In the morning it only took minutes to move the van to Threshfield school and meet Nick and Andy. They left one car up at Yarnbury and we all piled into the van once Bob had been reassured that there was a sizable turning space up the the Fleet Moss CP. The three of us were off to recee the Fellsman. Nick and I have done it a number of times but to Andy it was all new.
We talked non stop and Bob was probably relieved to through us out at last on the road high above Oughtershaw. It was chilly and we took a moment or two to put cags, hats and gloves on. Then we were off; down the road to the big chevron sign and onto the trod that only the Fellsman makes.
It was much drier than I expected and although we took our time and checked our surroundings we made good time across the moor. We discussed kit requirements and food. Andy still fuels on mint cake alone, although in smaller quantities now.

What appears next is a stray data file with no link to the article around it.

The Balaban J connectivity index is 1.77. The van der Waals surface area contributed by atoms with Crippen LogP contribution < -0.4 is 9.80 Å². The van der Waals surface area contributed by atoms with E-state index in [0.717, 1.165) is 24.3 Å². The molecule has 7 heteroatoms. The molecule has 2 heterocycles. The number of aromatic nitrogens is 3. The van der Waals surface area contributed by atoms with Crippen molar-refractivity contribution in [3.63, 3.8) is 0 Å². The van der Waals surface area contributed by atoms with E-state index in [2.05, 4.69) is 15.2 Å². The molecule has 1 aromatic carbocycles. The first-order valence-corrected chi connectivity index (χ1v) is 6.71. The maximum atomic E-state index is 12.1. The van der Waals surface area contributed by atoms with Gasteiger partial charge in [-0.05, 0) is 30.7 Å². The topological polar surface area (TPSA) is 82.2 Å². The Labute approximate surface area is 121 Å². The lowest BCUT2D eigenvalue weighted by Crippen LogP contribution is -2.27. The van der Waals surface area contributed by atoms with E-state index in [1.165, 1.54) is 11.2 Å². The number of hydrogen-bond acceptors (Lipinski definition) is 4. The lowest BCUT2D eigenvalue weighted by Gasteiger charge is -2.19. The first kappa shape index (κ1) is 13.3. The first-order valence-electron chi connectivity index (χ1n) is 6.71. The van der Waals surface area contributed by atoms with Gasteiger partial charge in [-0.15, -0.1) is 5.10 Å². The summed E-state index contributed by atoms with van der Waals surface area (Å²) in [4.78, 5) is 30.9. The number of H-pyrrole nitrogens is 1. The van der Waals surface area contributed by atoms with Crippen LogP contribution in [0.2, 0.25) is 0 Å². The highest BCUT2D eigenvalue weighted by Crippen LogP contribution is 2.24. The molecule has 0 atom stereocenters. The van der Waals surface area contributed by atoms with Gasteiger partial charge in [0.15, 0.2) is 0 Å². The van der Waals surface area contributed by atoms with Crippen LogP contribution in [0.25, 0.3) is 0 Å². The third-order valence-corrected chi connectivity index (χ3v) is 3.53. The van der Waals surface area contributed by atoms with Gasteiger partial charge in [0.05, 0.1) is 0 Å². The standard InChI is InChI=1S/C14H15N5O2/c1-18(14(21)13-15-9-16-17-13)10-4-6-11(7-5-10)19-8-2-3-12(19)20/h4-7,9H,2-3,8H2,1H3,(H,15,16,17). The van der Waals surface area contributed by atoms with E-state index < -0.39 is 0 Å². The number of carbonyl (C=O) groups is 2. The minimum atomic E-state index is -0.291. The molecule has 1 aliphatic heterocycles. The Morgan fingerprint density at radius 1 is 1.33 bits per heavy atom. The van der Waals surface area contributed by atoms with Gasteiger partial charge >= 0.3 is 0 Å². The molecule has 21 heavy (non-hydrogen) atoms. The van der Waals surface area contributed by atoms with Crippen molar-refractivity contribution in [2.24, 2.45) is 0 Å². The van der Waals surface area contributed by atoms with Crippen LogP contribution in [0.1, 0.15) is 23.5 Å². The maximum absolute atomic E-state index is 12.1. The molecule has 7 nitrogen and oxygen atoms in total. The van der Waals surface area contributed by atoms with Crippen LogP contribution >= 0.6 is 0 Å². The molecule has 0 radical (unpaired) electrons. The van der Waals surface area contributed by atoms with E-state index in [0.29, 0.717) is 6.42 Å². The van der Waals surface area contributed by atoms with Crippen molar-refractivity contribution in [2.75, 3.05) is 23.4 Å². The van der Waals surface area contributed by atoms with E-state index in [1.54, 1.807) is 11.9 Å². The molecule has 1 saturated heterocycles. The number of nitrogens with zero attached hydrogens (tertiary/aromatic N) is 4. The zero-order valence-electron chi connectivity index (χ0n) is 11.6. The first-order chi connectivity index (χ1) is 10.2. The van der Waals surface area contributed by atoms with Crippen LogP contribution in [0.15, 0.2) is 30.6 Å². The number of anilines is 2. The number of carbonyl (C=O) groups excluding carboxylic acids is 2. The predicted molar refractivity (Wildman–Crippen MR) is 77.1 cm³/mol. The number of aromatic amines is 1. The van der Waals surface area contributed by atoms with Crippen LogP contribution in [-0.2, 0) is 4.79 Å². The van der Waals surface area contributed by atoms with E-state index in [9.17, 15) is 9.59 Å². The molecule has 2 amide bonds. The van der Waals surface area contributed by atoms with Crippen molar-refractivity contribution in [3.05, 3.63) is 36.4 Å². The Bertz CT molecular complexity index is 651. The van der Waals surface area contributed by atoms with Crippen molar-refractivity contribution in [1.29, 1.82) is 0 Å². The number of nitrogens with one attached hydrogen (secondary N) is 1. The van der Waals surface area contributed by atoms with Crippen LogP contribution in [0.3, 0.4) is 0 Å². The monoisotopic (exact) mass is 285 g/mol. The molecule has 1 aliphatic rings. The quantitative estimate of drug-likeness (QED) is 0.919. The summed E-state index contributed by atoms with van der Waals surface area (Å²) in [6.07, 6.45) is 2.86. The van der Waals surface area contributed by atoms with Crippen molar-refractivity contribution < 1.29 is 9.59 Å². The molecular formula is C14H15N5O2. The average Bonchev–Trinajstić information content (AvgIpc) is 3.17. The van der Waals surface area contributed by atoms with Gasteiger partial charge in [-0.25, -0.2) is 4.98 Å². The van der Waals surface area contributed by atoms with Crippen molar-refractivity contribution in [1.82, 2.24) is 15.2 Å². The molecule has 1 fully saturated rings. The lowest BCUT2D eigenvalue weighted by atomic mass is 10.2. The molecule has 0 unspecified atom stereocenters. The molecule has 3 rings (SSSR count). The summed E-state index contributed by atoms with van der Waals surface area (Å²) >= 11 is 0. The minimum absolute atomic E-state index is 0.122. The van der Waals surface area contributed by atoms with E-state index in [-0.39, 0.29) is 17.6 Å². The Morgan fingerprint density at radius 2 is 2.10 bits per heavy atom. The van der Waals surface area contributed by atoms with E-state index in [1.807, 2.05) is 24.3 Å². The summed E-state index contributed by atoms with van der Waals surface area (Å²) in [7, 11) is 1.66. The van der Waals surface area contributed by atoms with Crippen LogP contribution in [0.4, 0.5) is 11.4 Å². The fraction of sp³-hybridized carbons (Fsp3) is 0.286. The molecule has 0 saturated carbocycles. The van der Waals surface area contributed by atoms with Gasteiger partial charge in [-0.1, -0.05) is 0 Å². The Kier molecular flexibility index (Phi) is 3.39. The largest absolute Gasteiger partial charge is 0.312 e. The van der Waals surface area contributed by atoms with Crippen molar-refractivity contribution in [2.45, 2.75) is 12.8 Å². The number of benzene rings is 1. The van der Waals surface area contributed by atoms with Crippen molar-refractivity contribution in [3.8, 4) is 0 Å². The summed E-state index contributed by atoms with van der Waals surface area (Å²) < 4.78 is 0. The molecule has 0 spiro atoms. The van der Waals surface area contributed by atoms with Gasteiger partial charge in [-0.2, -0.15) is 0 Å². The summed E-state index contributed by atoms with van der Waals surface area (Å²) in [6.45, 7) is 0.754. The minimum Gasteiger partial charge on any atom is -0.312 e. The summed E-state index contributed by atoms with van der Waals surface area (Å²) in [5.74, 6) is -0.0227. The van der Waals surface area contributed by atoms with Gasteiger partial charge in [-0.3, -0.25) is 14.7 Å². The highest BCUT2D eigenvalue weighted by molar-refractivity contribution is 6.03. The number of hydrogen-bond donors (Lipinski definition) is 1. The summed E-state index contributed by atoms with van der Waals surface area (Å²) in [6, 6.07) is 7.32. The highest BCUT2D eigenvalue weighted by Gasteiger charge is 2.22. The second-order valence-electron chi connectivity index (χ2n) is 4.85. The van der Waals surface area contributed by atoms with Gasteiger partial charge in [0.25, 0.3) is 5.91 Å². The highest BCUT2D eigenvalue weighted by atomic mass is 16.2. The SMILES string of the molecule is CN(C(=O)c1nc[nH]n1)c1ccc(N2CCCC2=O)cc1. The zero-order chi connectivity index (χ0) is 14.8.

I was testing out egg mayo wraps again ; if they work for Joss N perhaps they will work for me. Nick and I had slightly different preferred lines and it was interesting to test the variants, especially in the area of the famous blue cup.
It was an easy jog down the lane to Cray which is where I have always been grouped at dusk.
We tested both sides of Cow Close Gill but the north side is definitely faster and then it was time for wet feet before we hit the main path up Buckden Pike. Bob will not believe me but Andy and I turned round several times here- to check on Nick and to admire the snow on the distant Lakeland Fells.
I knew the was a chance we might meet him once he had parked in Kettlewell and started his walk. We had time for a photocall at the trig point before setting off to the memorial.